While the company has stayed in business, the brand never achieved the heights of popularity that it did in the 1990s with models such as the Wira, Iswara and Satria. However, 2019 may just mark the revival of Proton, as it attempts to reclaim some of its glory. The odds are also in the national carmaker’s favour this time around, as it has the support and expertise of new owner Geely to bank on. Much like how the Chinese automotive brand reinvigorated Volvo, many are expecting the same for Proton – and they’ve evidently put a game plan in place by introducing Proton’s first SUV to the market: the new X70.

Back To Basics

Proton began in the mid-1980s with a rebadged Mitsubishi, so it’s fitting that its new owner has decided to get the ball rolling by rebadging its best-selling SUV, the Geely Boyue, into the X70. First impressions matter and there’s no doubt that the X70 will steal glances. Bar some design tweaks in the grille and Proton scripts on the lights and rear plate garnish, there’s no difference between the X70 and its Chinese sibling. The Proton SUV features projector headlights, LEDs as well as halogen lamps according to variants, and sits on a choice of 17, 18 and 19-inch alloys. Despite its size, the X70 is decisively sharp and sporty and benefits greatly from fit-to-form finishes like the integrated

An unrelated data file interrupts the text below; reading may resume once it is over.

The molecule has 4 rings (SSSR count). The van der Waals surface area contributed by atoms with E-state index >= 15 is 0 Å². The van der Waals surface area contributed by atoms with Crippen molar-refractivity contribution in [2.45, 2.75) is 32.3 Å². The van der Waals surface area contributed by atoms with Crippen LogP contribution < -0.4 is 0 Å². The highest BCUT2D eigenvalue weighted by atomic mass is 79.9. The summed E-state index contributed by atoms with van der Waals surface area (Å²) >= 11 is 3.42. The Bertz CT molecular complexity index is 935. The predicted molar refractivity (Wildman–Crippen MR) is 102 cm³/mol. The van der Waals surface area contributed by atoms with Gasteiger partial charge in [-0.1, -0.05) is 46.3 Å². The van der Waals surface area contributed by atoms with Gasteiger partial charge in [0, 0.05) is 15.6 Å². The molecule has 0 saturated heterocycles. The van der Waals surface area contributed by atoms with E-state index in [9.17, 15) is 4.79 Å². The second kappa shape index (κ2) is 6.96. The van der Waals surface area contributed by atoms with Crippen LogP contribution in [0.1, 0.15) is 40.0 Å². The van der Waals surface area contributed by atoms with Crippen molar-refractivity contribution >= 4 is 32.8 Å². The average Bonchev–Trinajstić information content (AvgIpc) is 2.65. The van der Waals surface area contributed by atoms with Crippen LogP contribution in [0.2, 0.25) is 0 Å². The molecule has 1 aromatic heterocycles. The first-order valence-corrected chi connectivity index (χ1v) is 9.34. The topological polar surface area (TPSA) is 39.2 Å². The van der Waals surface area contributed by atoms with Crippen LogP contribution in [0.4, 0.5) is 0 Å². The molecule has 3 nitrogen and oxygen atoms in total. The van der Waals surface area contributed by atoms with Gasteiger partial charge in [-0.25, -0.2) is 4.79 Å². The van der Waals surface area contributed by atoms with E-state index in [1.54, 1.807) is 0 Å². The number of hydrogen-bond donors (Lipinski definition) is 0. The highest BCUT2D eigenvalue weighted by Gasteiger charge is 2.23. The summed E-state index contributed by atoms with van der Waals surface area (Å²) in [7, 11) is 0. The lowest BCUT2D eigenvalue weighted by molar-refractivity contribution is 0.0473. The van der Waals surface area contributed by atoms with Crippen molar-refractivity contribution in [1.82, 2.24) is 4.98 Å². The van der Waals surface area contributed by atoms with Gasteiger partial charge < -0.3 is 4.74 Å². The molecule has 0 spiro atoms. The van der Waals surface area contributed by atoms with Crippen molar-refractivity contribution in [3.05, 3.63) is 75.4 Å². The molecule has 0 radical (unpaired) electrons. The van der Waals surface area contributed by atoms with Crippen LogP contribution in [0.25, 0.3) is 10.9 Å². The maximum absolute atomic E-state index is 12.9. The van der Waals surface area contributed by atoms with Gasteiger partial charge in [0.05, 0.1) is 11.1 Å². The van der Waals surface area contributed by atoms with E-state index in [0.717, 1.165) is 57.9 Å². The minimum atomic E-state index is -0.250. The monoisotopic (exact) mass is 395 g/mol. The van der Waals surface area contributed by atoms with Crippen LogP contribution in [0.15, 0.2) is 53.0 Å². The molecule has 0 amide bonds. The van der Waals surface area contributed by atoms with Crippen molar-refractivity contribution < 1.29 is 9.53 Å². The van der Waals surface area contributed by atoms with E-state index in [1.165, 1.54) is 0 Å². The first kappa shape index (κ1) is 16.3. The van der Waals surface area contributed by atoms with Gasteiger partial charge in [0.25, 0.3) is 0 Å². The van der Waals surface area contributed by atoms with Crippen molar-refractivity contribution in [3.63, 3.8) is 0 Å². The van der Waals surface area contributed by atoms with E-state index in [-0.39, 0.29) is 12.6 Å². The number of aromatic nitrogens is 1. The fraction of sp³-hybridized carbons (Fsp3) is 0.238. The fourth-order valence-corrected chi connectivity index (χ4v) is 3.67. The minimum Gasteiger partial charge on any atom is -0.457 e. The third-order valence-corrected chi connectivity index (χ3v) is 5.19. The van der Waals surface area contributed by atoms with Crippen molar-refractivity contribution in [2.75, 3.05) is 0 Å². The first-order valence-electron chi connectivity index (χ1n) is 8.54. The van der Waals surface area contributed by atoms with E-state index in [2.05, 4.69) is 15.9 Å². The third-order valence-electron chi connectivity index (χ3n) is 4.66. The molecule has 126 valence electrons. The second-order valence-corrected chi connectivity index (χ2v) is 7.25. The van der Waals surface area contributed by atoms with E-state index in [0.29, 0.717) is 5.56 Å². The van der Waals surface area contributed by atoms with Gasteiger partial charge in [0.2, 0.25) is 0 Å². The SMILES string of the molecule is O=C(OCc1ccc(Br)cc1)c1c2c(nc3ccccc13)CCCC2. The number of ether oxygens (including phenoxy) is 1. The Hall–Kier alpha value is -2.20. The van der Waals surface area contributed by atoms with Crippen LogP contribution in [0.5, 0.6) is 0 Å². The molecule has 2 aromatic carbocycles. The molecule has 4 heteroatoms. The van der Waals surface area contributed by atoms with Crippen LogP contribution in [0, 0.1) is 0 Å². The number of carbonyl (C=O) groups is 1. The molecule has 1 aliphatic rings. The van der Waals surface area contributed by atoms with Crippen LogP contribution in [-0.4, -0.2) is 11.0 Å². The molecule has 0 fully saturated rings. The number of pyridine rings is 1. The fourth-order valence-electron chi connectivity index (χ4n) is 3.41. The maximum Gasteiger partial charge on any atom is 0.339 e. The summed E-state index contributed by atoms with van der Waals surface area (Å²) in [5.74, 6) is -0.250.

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twin tailpipes in the rear and broad LED taillights. The Premium variant gets a panoramic sunroof as well. The five-seater SUV measures up nicely against the popular Honda CR-V and is larger compared to its Korean rivals the Sportage and Tucson.

Next Generation Interior